Don't be in the dark without Wi-Fi in Japan (Photo: Bonson Lam / JT)

Free Wi-Fi at Kyoto

The guide for Starbucks and Tully's Coffee hotspots

Don't be in the dark without Wi-Fi in Japan (Photo: Bonson Lam / JT)
By Cordelia Ding    - 4 min read

Struggling with no cell service and data in Japan? Traveling in Kyoto, and finding it more challenging to scour around for free Wi-Fi than it is in Tokyo or Osaka, the bigger cities? Fear not, this article is a guide to living on free Wi-Fi in Kyoto. As someone who is spending over two months in Kyoto without cell phone service and cell phone data, I understand the struggle.

For free Wi-Fi, I would recommend visiting a Starbucks. However, Starbucks cafés are not as frequently located in neighbourhoods in Kyoto as they may be in other cities. Therefore, it is a good idea to map out a few of the locations situated in popular tourist destinations. You can save them on Google Maps, so that even when you do not have Wi-Fi, you will be able to see where they are located.

Kyoto Station

There are two conveniently placed Starbucks stores near Kyoto Station, the bumbling and bustling tourist central. One of the stores is located in Porta, the underground shopping center filled with restaurants and clothing stores. The other is directly across and opposite Kyoto Station and is right below the Kyoto Tower Hotel and Kyoto Tower Building. If you are planning to travel around Kyoto through Kyoto Station (JR Line, Kintetsu Line, Subway lines, etc.), these two spots are perfect for any last-minute planning and travel inquiries you may need to search up before embarking.

Downtown Kyoto, Gion and Sanjo

When in Kyoto, a visit and stroll around Gion and Sanjo, the Geisha District, and downtown Kyoto area respectively, is a must. There are two Starbucks chains near the stations Gion-Shijo and Sanjo Station, and both stations serve the Keihan Railway. Gion and Sanjo may also be reached using the Hankyu line, Karasuma line, and by the Kyoto city bus. The Starbucks in Gion is about an eight-minute walk from Gion-Shijo Station and is right by the shrine in the heart of Gion, Yasaka-Jinja. The Starbucks in Sanjo is located on Sanjo-Dori, or Sanjo Street across the river and bridge and less than a five-minute walk away from the Keihan Sanjo Station. These two locations serve as ideal spots for a cool-down and rest from the hot summer's day in the busy downtown district that is always filled with businessmen, shoppers, and as always, tourists.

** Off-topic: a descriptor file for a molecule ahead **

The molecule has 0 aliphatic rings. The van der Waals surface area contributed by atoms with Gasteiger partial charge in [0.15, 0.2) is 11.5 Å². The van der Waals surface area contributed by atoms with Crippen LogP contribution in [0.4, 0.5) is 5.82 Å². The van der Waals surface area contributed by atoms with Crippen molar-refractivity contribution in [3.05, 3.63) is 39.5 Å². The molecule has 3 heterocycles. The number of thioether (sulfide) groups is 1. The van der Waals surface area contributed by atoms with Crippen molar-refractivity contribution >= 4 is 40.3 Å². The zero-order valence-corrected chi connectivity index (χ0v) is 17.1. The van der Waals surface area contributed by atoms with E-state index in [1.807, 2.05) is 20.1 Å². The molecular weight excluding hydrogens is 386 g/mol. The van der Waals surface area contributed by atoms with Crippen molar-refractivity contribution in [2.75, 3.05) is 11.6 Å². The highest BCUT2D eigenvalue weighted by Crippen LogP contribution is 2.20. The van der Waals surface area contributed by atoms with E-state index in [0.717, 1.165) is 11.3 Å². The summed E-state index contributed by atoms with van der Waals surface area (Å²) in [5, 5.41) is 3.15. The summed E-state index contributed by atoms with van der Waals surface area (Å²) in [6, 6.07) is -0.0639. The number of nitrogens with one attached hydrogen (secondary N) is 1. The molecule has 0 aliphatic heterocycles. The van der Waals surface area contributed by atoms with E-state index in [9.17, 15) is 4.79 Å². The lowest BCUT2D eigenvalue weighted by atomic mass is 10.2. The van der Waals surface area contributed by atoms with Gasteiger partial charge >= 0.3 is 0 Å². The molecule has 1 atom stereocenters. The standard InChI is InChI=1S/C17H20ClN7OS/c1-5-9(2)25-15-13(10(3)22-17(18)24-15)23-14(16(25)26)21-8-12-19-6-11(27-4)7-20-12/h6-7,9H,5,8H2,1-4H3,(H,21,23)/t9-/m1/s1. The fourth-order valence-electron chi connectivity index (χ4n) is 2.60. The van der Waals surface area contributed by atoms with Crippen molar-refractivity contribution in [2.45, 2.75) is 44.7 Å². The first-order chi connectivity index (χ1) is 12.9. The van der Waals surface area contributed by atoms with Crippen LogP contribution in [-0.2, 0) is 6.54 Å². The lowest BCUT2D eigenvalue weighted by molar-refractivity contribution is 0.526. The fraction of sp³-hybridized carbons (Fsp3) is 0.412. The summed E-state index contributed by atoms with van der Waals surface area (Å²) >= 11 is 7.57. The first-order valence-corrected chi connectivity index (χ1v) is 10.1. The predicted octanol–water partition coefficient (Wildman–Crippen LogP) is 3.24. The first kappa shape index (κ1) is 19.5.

Starbuck Services

Be sure to try one of the seasonal drinks offered! Past drinks have included melon-flavored, mango-flavored, and crushed-orange-flavored Frappuccinos.

All of the Starbucks locations offer free Wi-Fi using the same service, so you will have no trouble signing in to them. You simply need to connect via a social network like Facebook or LINE, and you're set. Most locations will also offer tables with charging ports attached. You may even want to pick up one of the Kyoto Tumblers sold, as a souvenir or gift for someone, or even just for your own enjoyment! Special drinks and snacks limited to the Starbucks chains in Japan are also offered. Some Japanese specialties include a Matcha-espresso cake (that comes with two shortcake cookies and a small cup of iced coffee for roughly ¥400), and a 12-veggie wrap with a creamy, lemon sauce.

To summarize, if you are worried about data-roaming fees, and you are only spending a few days in Kyoto, making the rental of a Pocket-Wifi not so cost-efficient, do not worry - it is possible to find free Wi-Fi in Kyoto! Kyoto also offers city-wide free Wi-Fi, but the connection sometimes falters, whereas the Wi-Fi at coffee shops is significantly more reliable and stable.

If Starbucks is not your cup of tea or coffee, you can also look up "Tully's Coffee" locations - the chain café locations also offer free Wi-Fi, though I personally have found that the Starbucks locations are more conveniently located than Tully's Coffee.

Was this article helpful?

Give us feedback

0
0
Cordelia Ding

Cordelia Ding @cordelia.ding

A college student currently in Tokyo, Japan

Leave a comment